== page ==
General driving advice:
Be very wary of Mexican big rigs. If a car or truck in front of you turns on its blinkers, this usually denotes that it is safe to pass on a two lane highway. Make sure your car is in good shape. Make sure to be able to speak even a little bit of Spanish! Also, few gas stations live along the road to San Felipe so make sure you have full tank of gas. It is best to fill up before you leave Mexicali or San Felipe. Another warning: Be careful with parking your car on the beach, regardless of it being 2 or 4-wheel drive. The tide is very quick, and will turn over your car/truck before you know
San Felipe has a small general aviation airport a few miles south of town.
The malecon (waterfront) is the center of San Felipe. Most of the bars and restaurants are situated here and are within walking distance of each other. Free, ample parking is usually available.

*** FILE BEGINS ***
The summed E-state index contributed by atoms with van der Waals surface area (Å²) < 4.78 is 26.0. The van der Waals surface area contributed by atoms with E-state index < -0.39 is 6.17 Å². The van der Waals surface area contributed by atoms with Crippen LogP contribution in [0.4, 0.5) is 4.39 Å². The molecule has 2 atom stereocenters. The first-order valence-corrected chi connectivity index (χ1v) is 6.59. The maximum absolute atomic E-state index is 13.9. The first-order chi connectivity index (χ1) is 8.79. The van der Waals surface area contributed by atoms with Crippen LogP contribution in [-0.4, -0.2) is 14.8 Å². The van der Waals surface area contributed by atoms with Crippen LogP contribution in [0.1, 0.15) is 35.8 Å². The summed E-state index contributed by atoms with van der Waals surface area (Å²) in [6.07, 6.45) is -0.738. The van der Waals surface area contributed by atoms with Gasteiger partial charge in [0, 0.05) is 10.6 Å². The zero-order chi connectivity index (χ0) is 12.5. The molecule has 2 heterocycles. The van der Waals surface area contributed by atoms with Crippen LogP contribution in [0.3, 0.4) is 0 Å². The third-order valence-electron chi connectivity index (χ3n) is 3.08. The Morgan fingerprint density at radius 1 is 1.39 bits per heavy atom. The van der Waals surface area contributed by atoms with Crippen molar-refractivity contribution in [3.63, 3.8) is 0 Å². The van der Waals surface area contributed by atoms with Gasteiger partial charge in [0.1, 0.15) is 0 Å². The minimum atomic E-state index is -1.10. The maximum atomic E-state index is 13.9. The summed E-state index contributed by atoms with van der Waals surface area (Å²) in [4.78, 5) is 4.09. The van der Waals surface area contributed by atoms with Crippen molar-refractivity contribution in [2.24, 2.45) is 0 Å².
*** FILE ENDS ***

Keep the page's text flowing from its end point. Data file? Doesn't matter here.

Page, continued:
Many of the beach-front camps and vacation villages are a couple miles away from town. You will need a car to get into town.
Driving on the beach is an excellent way to get stuck shovelling sand for a few hours. While four-wheel drive vehicles are better at driving on the beach, they too will get stuck at particularly soft spots.
The tide. The Sea of Cortez has incredible tide changes. Walk out and see the ocean bed. Be wary of the tide though. The tide can take you and your car quickly if you park on the beach.
[add listing] Do
* Whale-whatching. Many local fishermen will take you out on their boat for a fee. Take note that while a permit is not needed to fish from shore, a permit is needed to fish from a boat. Collecting clams and other shellfish is legal only for locals.